Well, I’m grateful to have been a part of it. I’m glad to have done it, I’m glad that it was a part of my life. I wish things that I’d done things differently, or I wish I had more control or confidence. But what’s great is that now, finally, there’s going to be another Asian American family show with Fresh Off The Boat. And that’s a show that I helped out a little bit with. I helped Eddie [Huang] out in the beginning and offered him some advice and I learned a lot from him as well. But I feel like with his show Fresh Off The Boat, my dream is realized. Like I actually set out to do something, and it finally got done 20 years later by Eddie Huang. So I’m grateful to him. I think the show is really great. I think it’s going to be a hit.

Nowadays, there are a lot of Asian Pacific American comedians doing their thing. And I think you really helped pave the way for that. What does it feel like seeing a little more diversity in standup comedy?
I’m really proud. I feel very responsible for all of them. I feel like they’re my children. Like I really feel this maternal feeling towards all Asian American comedians. I’m so proud and grateful that they are doing it. I feel like in my little part, I contributed to that. I’m so elated to have inspired people. So they can do what I did and take it so much further. And that’s the best.

Do you have any advice or words of wisdom for people who don’t fit into the mainstream? Anything you want to share with young people?
It’s great to not fit in. It’s great to be different. It’s important to be different, and I think everybody is different. Nobody is the same. We’re all individuals. Whatever you want to pursue, you should do it. A lot of times, especially with Asian American kids, we tend to put other peoples’ happiness or other peoples’ ideas about us first, which is why I think there are fewer Asian American artists because we tend to want to please our parents and please other people before we please ourselves. In truth, we can’t really do that. We have to just do our own thing and be yourself. I encourage everybody to be themselves.

I know homelessness is a big issue you care about, in part because of your late friend Robin Williams. Are there other social issues you’re really passionate about?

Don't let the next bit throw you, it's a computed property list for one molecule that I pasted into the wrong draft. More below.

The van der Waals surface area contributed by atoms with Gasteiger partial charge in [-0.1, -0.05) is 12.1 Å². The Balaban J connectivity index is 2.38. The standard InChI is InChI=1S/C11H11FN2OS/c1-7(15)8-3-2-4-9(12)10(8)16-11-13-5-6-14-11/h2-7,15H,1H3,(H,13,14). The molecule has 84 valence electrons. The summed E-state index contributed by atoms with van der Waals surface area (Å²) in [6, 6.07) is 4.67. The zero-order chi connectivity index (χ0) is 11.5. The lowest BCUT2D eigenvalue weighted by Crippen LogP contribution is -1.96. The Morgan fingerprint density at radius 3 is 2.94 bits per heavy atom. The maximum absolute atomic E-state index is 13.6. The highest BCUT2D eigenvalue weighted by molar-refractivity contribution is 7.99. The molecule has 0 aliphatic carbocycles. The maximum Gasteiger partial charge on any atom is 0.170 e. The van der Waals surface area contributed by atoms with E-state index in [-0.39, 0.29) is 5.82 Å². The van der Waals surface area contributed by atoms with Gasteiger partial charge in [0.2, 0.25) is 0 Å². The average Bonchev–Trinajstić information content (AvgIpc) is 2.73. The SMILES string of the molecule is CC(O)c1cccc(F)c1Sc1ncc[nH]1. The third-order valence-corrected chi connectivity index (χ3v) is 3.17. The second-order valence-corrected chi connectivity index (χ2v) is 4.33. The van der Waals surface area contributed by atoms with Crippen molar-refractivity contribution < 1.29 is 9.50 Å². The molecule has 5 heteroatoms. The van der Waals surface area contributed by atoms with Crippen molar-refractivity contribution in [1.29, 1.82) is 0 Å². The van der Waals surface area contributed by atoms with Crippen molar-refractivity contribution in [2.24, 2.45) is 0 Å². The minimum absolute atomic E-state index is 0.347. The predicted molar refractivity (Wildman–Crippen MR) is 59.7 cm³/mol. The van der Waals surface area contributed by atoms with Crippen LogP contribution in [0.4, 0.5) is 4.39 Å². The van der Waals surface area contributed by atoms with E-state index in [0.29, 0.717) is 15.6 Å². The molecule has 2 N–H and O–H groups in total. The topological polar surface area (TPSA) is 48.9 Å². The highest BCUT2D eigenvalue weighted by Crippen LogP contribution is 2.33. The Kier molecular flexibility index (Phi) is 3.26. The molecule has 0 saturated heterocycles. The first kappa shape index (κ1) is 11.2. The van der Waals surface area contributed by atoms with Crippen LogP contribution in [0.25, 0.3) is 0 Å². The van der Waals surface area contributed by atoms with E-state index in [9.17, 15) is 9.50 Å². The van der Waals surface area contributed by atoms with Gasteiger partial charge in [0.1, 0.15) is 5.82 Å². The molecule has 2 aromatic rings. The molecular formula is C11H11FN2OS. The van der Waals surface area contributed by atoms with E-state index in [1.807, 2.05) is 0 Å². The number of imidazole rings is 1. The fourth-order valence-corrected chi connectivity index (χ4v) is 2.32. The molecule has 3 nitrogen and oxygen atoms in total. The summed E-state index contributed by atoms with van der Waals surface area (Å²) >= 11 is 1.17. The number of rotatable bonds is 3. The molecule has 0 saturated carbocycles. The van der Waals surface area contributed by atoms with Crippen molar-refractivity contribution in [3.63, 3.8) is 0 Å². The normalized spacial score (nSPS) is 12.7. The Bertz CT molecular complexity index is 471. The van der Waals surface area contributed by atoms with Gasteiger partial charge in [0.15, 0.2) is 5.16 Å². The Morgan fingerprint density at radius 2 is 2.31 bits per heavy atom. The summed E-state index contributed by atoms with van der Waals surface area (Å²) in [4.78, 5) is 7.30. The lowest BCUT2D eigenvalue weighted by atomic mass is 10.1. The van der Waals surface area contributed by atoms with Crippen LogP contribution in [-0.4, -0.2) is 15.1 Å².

Oh yeah, I mean, many things. Before this, the last several years I’ve been working on marriage equality and I’m always about racial politics. I’m always about gender politics, and feminism is really important to me. Homelessness is an issue that it’s something I can directly affect in a very small way but in a gratifying way. So that’s why I’m doing this [#BeRobin] project here [in San Francisco]. I feel like what you say is one thing, but if you can actually do something to alter the situation, that’s really important.

Is there anything else—any other projects we can look forward to?
Well I think I’m going to be putting some music that will be related to the #BeRobin project. It’s like very, very connected to music to me. As well as a documentary about the events, which is really beautiful. I’ll be touring a lot, so there’s a lot of stuff coming up.

Thank you so much. Is there anything else you want to add?
No, I’m excited about this upcoming year. 2014 was really hard for a lot of reasons, you know, the loss of Robin, the loss of Joan Rivers, which was really devastating. But I feel like I’m so lucky to have known them, and so lucky to have them in my life and now it’s time to come up and parent myself. I feel kind of like an orphan but I feel really confident and strong and just proud that I got to know these great people.